Quoting Rabindranath Tagore, “Kadombini (Mr. Ahmmed) proved after dying that she did not die.”

  35. Habibullah on July 24, 2012 at 12:29 am

    Humayun Ahmed was a bit low coming to me. Not that his writings did not attract me. But it was that I was in the making as reader. What caused me to turn to him a bit unexpectedly was my elder brother who has been a reader of him having had all creations of this writer; though it was relatively no later than I got to college in 1993. This, to me, late arrival of him in me is what can be defined as ruler over the ruin. Consequently, what he has done for me is like commissioning a human existence in a society which I have yet to deny or am not convinced enough to be in it.

  36. Golam Arshad on July 24, 2012 at 12:16 am

    Afsan: A Star of Stars in the literary canvas, a genius sparkling to the edges, living in life that never wanes. That was the miracle touch of Humayun Ahmed. May Almighty Allah rest his soul in eternal peace!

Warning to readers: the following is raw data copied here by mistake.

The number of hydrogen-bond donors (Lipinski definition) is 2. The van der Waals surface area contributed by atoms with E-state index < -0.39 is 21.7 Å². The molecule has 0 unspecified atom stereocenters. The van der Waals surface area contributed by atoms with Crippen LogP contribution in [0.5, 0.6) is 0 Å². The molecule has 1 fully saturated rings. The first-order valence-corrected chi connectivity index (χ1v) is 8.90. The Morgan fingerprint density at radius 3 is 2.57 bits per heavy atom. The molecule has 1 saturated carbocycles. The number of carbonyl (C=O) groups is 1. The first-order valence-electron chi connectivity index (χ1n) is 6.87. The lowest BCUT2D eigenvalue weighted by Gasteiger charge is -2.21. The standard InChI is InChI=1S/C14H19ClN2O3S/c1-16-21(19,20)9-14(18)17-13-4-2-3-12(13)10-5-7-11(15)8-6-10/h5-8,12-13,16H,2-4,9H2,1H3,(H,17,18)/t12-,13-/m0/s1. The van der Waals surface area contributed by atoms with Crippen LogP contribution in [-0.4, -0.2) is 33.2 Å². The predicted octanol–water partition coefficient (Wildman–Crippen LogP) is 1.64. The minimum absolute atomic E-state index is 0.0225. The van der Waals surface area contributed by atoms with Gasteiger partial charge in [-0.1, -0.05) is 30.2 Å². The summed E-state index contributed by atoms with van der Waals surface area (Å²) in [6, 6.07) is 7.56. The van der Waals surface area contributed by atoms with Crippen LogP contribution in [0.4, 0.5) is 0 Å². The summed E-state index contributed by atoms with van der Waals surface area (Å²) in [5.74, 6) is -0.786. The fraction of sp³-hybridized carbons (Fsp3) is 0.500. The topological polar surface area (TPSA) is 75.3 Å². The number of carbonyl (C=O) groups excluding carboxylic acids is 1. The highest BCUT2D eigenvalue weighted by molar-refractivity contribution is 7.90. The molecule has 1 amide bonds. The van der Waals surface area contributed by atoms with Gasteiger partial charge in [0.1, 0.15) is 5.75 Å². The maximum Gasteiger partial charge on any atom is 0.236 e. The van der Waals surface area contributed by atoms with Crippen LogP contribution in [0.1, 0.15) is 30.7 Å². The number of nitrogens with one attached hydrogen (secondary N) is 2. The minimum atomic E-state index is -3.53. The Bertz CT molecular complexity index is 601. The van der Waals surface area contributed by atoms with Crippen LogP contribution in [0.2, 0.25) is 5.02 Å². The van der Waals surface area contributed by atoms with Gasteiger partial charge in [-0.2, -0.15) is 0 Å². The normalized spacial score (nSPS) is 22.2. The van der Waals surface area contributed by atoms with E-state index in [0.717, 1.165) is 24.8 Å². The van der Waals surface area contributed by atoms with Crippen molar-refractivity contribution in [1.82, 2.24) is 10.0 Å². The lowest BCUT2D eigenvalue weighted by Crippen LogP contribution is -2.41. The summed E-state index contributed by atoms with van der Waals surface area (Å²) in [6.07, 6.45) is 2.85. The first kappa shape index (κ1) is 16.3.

37. Nakib Haider on July 23, 2012 at 11:55 pm

    Thank you for the piece Mr Chowdhury. Life of a Bangladeshi wouldn’t be the same without his writings.

  38. Tanvir on July 23, 2012 at 10:32 pm

    Sarat Chandra Chattopadhyay of an earlier era connected with the readers but not with images of their own world. Humayun Ahmed took the ordinary lives and made them look outstanding — silly statement! Can you explain what do really mean by the word ‘outstanding’? ‘ but not with images of their own world ‘- while referring to Sharat Chandra,’ – makes no sense whatsoever!

    Confusing, misleading and pathetic article .

  39. Tamara Almas Zakir on July 23, 2012 at 9:16 pm

    Thank you Afsan Chowdhury for writing what all the devout Humayun fans feel today.

    Rest in peace Humayun Ahmed.

  40. Ferdouse on July 23, 2012 at 8:53 pm

    BTV should start airing Humayun Ahmed’s old drama and serials. Or release those in DVD format. Let not his work get ruined. Please.

  41. Ferdouse on July 23, 2012 at 8:46 pm

    I wish Humayun Ahmed could come back and explain how it feels to be dead. He could have explained the mystic event better than anyone, if given a chance. Wish he could…